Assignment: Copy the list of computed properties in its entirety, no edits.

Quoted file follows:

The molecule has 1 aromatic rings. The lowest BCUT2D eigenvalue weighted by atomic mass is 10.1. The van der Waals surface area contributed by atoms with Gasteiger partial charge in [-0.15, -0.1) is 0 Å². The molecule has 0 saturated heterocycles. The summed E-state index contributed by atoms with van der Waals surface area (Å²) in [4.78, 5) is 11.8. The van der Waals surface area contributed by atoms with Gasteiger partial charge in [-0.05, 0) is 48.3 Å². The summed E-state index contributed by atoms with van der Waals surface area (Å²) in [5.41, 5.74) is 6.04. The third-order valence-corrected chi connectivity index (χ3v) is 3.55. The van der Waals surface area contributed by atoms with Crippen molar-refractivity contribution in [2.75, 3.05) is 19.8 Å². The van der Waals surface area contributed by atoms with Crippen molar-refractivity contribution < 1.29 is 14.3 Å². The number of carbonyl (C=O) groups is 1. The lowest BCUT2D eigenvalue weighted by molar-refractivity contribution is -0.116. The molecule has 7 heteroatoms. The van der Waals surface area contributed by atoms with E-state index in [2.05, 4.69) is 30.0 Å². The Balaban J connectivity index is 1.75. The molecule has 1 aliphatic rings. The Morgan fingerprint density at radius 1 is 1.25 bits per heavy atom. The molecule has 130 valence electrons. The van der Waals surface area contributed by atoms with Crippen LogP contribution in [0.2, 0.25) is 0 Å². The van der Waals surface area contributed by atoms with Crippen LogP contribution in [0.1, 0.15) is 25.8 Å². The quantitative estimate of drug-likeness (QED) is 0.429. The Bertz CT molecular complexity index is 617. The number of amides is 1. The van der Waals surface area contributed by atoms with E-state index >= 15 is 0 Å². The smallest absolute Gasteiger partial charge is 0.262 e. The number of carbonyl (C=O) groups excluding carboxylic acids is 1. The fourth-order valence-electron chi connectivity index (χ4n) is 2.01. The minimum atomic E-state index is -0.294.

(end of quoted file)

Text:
The molecule has 1 aromatic rings. The lowest BCUT2D eigenvalue weighted by atomic mass is 10.1. The van der Waals surface area contributed by atoms with Gasteiger partial charge in [-0.15, -0.1) is 0 Å². The molecule has 0 saturated heterocycles. The summed E-state index contributed by atoms with van der Waals surface area (Å²) in [4.78, 5) is 11.8. The van der Waals surface area contributed by atoms with Gasteiger partial charge in [-0.05, 0) is 48.3 Å². The summed E-state index contributed by atoms with van der Waals surface area (Å²) in [5.41, 5.74) is 6.04. The third-order valence-corrected chi connectivity index (χ3v) is 3.55. The van der Waals surface area contributed by atoms with Crippen molar-refractivity contribution in [2.75, 3.05) is 19.8 Å². The van der Waals surface area contributed by atoms with Crippen molar-refractivity contribution < 1.29 is 14.3 Å². The number of carbonyl (C=O) groups is 1. The lowest BCUT2D eigenvalue weighted by molar-refractivity contribution is -0.116. The molecule has 7 heteroatoms. The van der Waals surface area contributed by atoms with E-state index in [2.05, 4.69) is 30.0 Å². The Balaban J connectivity index is 1.75. The molecule has 1 aliphatic rings. The Morgan fingerprint density at radius 1 is 1.25 bits per heavy atom. The molecule has 130 valence electrons. The van der Waals surface area contributed by atoms with Crippen LogP contribution in [0.2, 0.25) is 0 Å². The van der Waals surface area contributed by atoms with Crippen LogP contribution in [0.1, 0.15) is 25.8 Å². The quantitative estimate of drug-likeness (QED) is 0.429. The Bertz CT molecular complexity index is 617. The number of amides is 1. The van der Waals surface area contributed by atoms with E-state index >= 15 is 0 Å². The smallest absolute Gasteiger partial charge is 0.262 e. The number of carbonyl (C=O) groups excluding carboxylic acids is 1. The fourth-order valence-electron chi connectivity index (χ4n) is 2.01. The minimum atomic E-state index is -0.294.